The international group approved the measure with little discussion late Thursday at its meeting in London, according to Janea Scott, a lawyer with the Environmental Defense Fund who attended the meeting. Scott spoke by telephone from London.
      Both shipping interests and environmental groups had been unsure if any major last-minute changes would be made, but with the exception of changes of a few months in two of the deadlines, the original proposals were approved.
      Now individual countries must set the boundaries of the so-called emission control areas in which the new, stringent fuel standards apply. This sets the stage for a renewed tug of war as environmental advocates are likely to seek to include as much of a country's offshore waters as possible in the emission control areas, while shipping interests are likely to call for far more limited boundaries.
      Andreas Chrysostomou, the chairman of the Marine Environment Protection Committee, hailed the decision as "an historical moment," Scott said.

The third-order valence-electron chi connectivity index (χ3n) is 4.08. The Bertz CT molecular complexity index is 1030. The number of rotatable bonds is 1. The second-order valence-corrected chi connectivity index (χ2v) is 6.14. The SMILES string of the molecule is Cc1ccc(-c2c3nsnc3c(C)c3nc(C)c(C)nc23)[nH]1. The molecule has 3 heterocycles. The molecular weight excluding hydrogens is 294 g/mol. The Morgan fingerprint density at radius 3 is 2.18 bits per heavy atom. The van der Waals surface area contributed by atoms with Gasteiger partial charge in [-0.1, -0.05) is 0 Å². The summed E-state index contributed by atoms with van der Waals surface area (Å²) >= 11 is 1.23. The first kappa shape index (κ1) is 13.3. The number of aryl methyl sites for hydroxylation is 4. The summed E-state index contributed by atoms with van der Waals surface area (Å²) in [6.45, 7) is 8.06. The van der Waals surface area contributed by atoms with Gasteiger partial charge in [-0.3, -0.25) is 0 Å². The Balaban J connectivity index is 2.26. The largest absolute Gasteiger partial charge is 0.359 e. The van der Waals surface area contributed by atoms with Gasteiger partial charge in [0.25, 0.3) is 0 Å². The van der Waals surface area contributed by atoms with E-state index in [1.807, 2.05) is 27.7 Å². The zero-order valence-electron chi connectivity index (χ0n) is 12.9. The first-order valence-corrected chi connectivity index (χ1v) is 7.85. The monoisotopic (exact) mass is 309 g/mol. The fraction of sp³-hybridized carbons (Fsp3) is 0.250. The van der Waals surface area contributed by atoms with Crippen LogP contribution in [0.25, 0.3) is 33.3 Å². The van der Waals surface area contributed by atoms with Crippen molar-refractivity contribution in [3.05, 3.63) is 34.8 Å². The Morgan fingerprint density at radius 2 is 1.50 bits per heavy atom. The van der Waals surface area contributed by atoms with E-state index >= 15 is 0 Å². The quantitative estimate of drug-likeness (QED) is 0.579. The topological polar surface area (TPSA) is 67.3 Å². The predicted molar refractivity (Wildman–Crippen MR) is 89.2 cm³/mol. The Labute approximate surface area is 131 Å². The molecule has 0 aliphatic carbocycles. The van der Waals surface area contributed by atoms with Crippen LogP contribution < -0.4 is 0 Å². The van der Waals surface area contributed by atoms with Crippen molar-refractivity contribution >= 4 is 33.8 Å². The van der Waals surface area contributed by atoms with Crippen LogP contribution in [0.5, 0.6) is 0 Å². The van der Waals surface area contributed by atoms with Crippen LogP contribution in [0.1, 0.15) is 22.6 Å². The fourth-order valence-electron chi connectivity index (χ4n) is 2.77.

T. L. Garrett, vice president of the Pacific Merchant Shipping Association, an industry trade group, said Thursday: "This is good news — we are fully supportive of this. We think the international approach that creates uniformity is the way to approach the issues."
      Scott of the Environmental Defense Fund said, "It's really impressive when 168 nations can come together and agree on protective measures for the environment." She added that the Environmental Protection Agency, which will propose the boundaries of the emission control areas, "should apply as soon as possible."
      In addition to setting limits for the offshore areas, the organization also cut the allowable standards for midocean operation. Currently, even though the average sulfur content of bunker fuel is about 27,000 parts per million, the rules allow fuel with up to 45,000 parts per million. This will be reduced to 35,000 parts per million in 2012 and to 5,000 parts per million in 2020, providing that a review demonstrates that there will be enough of the fuel available.